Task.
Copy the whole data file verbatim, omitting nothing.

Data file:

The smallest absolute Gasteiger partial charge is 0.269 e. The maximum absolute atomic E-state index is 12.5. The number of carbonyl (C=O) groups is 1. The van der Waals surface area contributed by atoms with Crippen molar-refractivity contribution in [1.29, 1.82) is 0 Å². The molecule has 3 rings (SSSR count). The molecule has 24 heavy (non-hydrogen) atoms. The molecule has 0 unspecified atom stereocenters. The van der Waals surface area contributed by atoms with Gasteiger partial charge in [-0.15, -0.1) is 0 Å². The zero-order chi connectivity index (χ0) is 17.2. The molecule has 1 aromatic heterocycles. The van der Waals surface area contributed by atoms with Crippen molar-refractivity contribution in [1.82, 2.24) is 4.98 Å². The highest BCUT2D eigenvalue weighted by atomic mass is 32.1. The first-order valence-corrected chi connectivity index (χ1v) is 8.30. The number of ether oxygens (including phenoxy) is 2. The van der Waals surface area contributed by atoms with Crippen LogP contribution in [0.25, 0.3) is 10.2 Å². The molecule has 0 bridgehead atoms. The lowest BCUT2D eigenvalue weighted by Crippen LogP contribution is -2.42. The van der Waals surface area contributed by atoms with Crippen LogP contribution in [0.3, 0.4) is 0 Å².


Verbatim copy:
The smallest absolute Gasteiger partial charge is 0.269 e. The maximum absolute atomic E-state index is 12.5. The number of carbonyl (C=O) groups is 1. The van der Waals surface area contributed by atoms with Crippen molar-refractivity contribution in [1.29, 1.82) is 0 Å². The molecule has 3 rings (SSSR count). The molecule has 24 heavy (non-hydrogen) atoms. The molecule has 0 unspecified atom stereocenters. The van der Waals surface area contributed by atoms with Gasteiger partial charge in [-0.15, -0.1) is 0 Å². The zero-order chi connectivity index (χ0) is 17.2. The molecule has 1 aromatic heterocycles. The van der Waals surface area contributed by atoms with Crippen molar-refractivity contribution in [1.82, 2.24) is 4.98 Å². The highest BCUT2D eigenvalue weighted by atomic mass is 32.1. The first-order valence-corrected chi connectivity index (χ1v) is 8.30. The number of ether oxygens (including phenoxy) is 2. The van der Waals surface area contributed by atoms with Crippen LogP contribution in [0.25, 0.3) is 10.2 Å². The molecule has 0 bridgehead atoms. The lowest BCUT2D eigenvalue weighted by Crippen LogP contribution is -2.42. The van der Waals surface area contributed by atoms with Crippen LogP contribution in [0.3, 0.4) is 0 Å².